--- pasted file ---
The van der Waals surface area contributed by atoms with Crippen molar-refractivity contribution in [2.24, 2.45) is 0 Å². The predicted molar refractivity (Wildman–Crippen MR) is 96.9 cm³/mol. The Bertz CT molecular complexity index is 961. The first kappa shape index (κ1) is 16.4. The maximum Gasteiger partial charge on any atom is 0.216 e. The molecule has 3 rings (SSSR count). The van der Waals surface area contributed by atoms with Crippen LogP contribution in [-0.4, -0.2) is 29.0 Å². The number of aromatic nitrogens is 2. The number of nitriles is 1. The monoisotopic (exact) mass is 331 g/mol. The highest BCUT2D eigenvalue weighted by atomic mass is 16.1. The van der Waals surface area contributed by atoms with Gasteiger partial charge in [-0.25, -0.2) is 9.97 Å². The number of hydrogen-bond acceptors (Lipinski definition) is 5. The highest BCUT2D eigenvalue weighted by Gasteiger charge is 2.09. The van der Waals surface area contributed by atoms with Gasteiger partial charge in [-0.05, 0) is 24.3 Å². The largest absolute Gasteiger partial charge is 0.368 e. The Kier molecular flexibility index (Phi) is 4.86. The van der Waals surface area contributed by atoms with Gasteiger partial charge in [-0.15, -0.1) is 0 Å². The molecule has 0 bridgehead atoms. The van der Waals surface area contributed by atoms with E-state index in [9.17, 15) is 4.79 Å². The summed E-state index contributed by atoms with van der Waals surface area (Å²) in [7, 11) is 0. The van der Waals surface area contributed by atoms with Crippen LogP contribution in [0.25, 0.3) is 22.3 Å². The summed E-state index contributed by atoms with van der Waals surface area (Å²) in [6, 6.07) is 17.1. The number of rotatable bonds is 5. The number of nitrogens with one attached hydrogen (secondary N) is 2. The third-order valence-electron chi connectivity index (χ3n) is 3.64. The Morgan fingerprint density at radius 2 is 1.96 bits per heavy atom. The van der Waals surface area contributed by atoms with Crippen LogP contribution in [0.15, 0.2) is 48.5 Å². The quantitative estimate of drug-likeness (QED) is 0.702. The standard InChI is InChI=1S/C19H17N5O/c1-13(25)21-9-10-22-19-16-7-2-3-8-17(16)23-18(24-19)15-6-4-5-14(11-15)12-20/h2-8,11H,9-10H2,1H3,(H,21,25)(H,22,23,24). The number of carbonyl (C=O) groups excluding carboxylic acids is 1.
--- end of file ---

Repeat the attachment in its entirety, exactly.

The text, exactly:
The van der Waals surface area contributed by atoms with Crippen molar-refractivity contribution in [2.24, 2.45) is 0 Å². The predicted molar refractivity (Wildman–Crippen MR) is 96.9 cm³/mol. The Bertz CT molecular complexity index is 961. The first kappa shape index (κ1) is 16.4. The maximum Gasteiger partial charge on any atom is 0.216 e. The molecule has 3 rings (SSSR count). The van der Waals surface area contributed by atoms with Crippen LogP contribution in [-0.4, -0.2) is 29.0 Å². The number of aromatic nitrogens is 2. The number of nitriles is 1. The monoisotopic (exact) mass is 331 g/mol. The highest BCUT2D eigenvalue weighted by atomic mass is 16.1. The van der Waals surface area contributed by atoms with Gasteiger partial charge in [-0.25, -0.2) is 9.97 Å². The number of hydrogen-bond acceptors (Lipinski definition) is 5. The highest BCUT2D eigenvalue weighted by Gasteiger charge is 2.09. The van der Waals surface area contributed by atoms with Gasteiger partial charge in [-0.05, 0) is 24.3 Å². The largest absolute Gasteiger partial charge is 0.368 e. The Kier molecular flexibility index (Phi) is 4.86. The van der Waals surface area contributed by atoms with Gasteiger partial charge in [-0.15, -0.1) is 0 Å². The molecule has 0 bridgehead atoms. The van der Waals surface area contributed by atoms with E-state index in [9.17, 15) is 4.79 Å². The summed E-state index contributed by atoms with van der Waals surface area (Å²) in [7, 11) is 0. The van der Waals surface area contributed by atoms with Crippen LogP contribution in [0.25, 0.3) is 22.3 Å². The summed E-state index contributed by atoms with van der Waals surface area (Å²) in [6, 6.07) is 17.1. The number of rotatable bonds is 5. The number of nitrogens with one attached hydrogen (secondary N) is 2. The third-order valence-electron chi connectivity index (χ3n) is 3.64. The Morgan fingerprint density at radius 2 is 1.96 bits per heavy atom. The van der Waals surface area contributed by atoms with Crippen LogP contribution in [0.15, 0.2) is 48.5 Å². The quantitative estimate of drug-likeness (QED) is 0.702. The standard InChI is InChI=1S/C19H17N5O/c1-13(25)21-9-10-22-19-16-7-2-3-8-17(16)23-18(24-19)15-6-4-5-14(11-15)12-20/h2-8,11H,9-10H2,1H3,(H,21,25)(H,22,23,24). The number of carbonyl (C=O) groups excluding carboxylic acids is 1.